Italian sport's leading administrator Gianni Petrucci has admitted he will allow the government to take the lead in tackling the crowd violence that has led to the suspension of football in Italy.
Petrucci, president of the Italian Olympic Committee (CONI), also told club presidents that instead of complaining about being victimised, they needed to take a more active role in dealing with the problem.
Football is halted until further notice in Italy and no announcement on any resumption will be made until after tomorrow's funeral for policeman Filippo Raciti, who was killed on the margins of Friday's Sicily derby between Catania and Palermo.
'Our ideas will all be agreed with the government and minister (of sport Giovanna) Melandri,' said Petrucci. 'Everything will be agreed.
'We are thinking of taking measures and then starting again but we don't yet know when. It could be in a few weeks but we need to agree that with the government.'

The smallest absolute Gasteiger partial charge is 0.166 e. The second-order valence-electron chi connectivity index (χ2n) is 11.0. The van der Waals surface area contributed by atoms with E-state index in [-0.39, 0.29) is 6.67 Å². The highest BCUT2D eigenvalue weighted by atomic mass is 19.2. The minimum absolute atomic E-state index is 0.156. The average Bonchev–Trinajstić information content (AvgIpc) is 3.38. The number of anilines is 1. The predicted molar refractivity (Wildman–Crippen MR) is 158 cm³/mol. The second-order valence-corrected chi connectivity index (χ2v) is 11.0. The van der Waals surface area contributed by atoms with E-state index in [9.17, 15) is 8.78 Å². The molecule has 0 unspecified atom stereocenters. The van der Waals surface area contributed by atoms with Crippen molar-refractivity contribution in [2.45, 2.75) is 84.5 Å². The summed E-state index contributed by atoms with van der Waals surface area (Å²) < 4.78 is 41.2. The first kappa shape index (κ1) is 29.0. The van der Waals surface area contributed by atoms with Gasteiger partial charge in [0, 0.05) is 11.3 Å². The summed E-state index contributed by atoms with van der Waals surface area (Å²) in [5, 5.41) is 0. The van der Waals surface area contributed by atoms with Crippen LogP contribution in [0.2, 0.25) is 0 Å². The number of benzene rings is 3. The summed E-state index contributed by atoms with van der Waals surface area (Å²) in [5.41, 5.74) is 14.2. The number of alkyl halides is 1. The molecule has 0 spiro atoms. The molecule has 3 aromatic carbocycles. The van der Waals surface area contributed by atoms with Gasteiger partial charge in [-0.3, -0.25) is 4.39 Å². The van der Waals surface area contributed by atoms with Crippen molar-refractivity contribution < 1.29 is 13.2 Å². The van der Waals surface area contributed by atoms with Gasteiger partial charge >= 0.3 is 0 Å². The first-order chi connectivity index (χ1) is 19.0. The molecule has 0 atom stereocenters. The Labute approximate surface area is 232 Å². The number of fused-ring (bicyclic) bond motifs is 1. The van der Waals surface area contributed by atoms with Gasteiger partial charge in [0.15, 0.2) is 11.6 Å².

Petrucci also told club presidents to play their part.
'Presidents must not feel they are being penalised,' said Petrucci. 'The club must feel they are movers in this process not victims. I keep hearing the same old thing.
'We have great respect for the presidents who invest in our football and when someone dies there are no ifs and buts. If football can't give itself the ability to avoid things like this then we will have to do it for them.'
Meanwhile, Romania have turned down Italy's offer of compensation after Wednesday's friendly with the world champions was cancelled.
'(Head of Italian Soccer Federation's international department) Sergio di Cesare told us that compensation will be paid for the inconvenience, but the Romanian Soccer Federation (FRF) refused the money,' FRF director Ionut Lupescu said on Monday.
Lupsecu said the offer was turned down out of sympathy and that Romania hoped the friendly could be re-arranged for later this year or in early 2008.
Romania will now meet Moldova in a hastily-arranged friendly in Bucharest on Wednesday.